Step into the sun with Jazz Cartier
Jazz Cartier wants us to unfurl our wings and step into the sun with his newly released, The Fleur Print. The album is Cartier’s first full-length release since relocating from Toronto to L.A. in 2018. Cartier opens up about being grateful for his creative ecosystem, playing chess with Diddy and Buddy, and how his mom and Bernie Mac kept him sane during the pandemic.
Made in partnership with Burberry. This story originally appears in Justsmile Issue 2, Together in the Fold.
Photography Barrington Darius
Styling Tamia Mathis
Text Teri Henderson
As a transplant myself, Jazz Cartier’s migration and reclamation of home and space is familiar to me. I spoke with him over Zoom in my home of Baltimore by way of Texas, and he on the other side of the screen was in Los Angeles by way of Toronto. ‘I think the biggest thing that inspires me about living in L.A. is the ability to turn your dreams into reality. The dreams that seemed a little far- fetched back home, are more realistic here.’ Before relocating to Los Angeles in 2018, Jazz Cartier was living and working in Toronto. Cartier's roots travel from Jamaica on his mom’s side and from Guyana on his father’s side. Today those roots of his upbringing around the world, but focused in Toronto, have intertwined with the influence of his current home in L.A. and West Coast music and culture. This hybridization plays out sonically on tracks such as his latest single and collaborations, ‘Rock the Boat' with KYLE and ‘Two of ‘Em’ featuring Buddy.
In one of Cartier’s first hit songs ‘Dead or Alive,’ which came out in 2015, he raps ‘They want me dead or alive/ Someone tell mom I won't see twenty-five.’ Today the artist, twenty-eight, is very much living, breathing, working and thriving. Rapping and working out, and eating at his favorite Los Angeles restaurant, A Beautiful Life – collaborating with artists, playing chess and standing on the edge of a pivotal moment of his career. His upcoming project ‘The Fleur Print’ will be his first full length release since 2018’s ‘Fleurever’ – it is his first musical endeavor as an independent artist.
I asked Jazz on the spot to list some of his favorite West Coast artists. His list was a blend of old and new classics: ‘Dr. Dre and Snoop Dogg for sure, Ice Cube is definitely up there. Nate Dogg, Warren G, DJ Quick, Remble, Buddy, Kent Jamz, Drakeo, Tyler, the Creator – I forget when people are talking about West Coast rappers, they don’t really put Tyler in the conversation.’ Cartier lists Drake, The Weeknd, Smiley, NorthSideBenji and KTOE as some of his favorite artists from Canada. Cartier paused to emphasize that when he listed his favorites and those he considered greats, he didn't want to omit anyone. This wish to honor his predecessors and contemporaries, is a testament to his sincerity and veneration for his community of colleagues. Cartier has built a creative ecosystem of artists and supporters that reinforce each other, collaborate, play chess, rap, hang out together. A day in his life includes going to the gym, and most days he ultimately ends up at the studio: ‘Studio time is definitely the most important part of the day.’ During the past year, while on lockdown, Cartier developed a routine. Although in the past he used to wait for inspiration to strike to begin working, he recognized that was ineffective for him, ‘So I try to alter my work routine by working from habit and not inspiration.’ Like muscle memory, building the habit of creation after periods of rest and leisure has allowed Jazz to create in periods of time, where creativity is difficult to muster.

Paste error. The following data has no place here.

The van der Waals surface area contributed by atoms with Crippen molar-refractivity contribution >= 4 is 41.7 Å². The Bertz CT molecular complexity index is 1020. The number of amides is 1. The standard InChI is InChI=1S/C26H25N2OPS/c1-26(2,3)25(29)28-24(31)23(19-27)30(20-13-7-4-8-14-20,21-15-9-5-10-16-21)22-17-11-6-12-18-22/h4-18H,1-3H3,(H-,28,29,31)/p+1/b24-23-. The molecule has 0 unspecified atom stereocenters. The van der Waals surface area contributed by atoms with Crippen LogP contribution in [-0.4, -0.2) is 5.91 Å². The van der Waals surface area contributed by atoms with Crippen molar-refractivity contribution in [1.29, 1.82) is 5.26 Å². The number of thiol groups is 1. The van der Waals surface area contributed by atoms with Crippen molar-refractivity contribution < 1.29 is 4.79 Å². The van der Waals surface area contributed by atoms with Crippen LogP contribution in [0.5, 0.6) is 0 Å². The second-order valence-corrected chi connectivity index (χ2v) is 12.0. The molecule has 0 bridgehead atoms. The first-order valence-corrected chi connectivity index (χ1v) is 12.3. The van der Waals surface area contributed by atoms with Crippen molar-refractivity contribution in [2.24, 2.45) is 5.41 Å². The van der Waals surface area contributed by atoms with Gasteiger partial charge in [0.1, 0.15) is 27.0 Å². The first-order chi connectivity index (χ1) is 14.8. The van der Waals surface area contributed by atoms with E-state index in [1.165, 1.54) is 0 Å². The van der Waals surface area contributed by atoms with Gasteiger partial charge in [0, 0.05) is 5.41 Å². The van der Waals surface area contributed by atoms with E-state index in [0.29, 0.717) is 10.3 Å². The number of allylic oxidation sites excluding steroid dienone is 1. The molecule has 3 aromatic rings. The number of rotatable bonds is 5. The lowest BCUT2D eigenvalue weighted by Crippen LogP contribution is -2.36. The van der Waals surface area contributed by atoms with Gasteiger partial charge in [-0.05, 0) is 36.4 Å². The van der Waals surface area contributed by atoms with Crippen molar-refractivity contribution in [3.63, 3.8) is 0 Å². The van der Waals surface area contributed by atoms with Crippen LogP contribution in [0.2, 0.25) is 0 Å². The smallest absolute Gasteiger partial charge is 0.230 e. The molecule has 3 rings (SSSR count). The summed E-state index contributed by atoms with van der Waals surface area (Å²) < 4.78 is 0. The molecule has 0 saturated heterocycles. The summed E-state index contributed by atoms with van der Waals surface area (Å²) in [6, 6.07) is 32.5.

Rapper Buddy is his most frequent collaborator – they recently released a video for their summer hit single ‘Two of ‘Em,’ in which the two rappers trade bars about partying, women, grinding and fun. The single is the perfect vehicle for escape from the monotony and weight of living through a global pandemic. We’ve been trapped inside for so long and this summer has finally felt like a time where some of us, where it is safe, can unfurl our wings and step into the sun. Jazz’s California-based creative community offers inspiration and fuel to his creative practice. ‘It's just nice to be around people that are motivated ... that have drive.’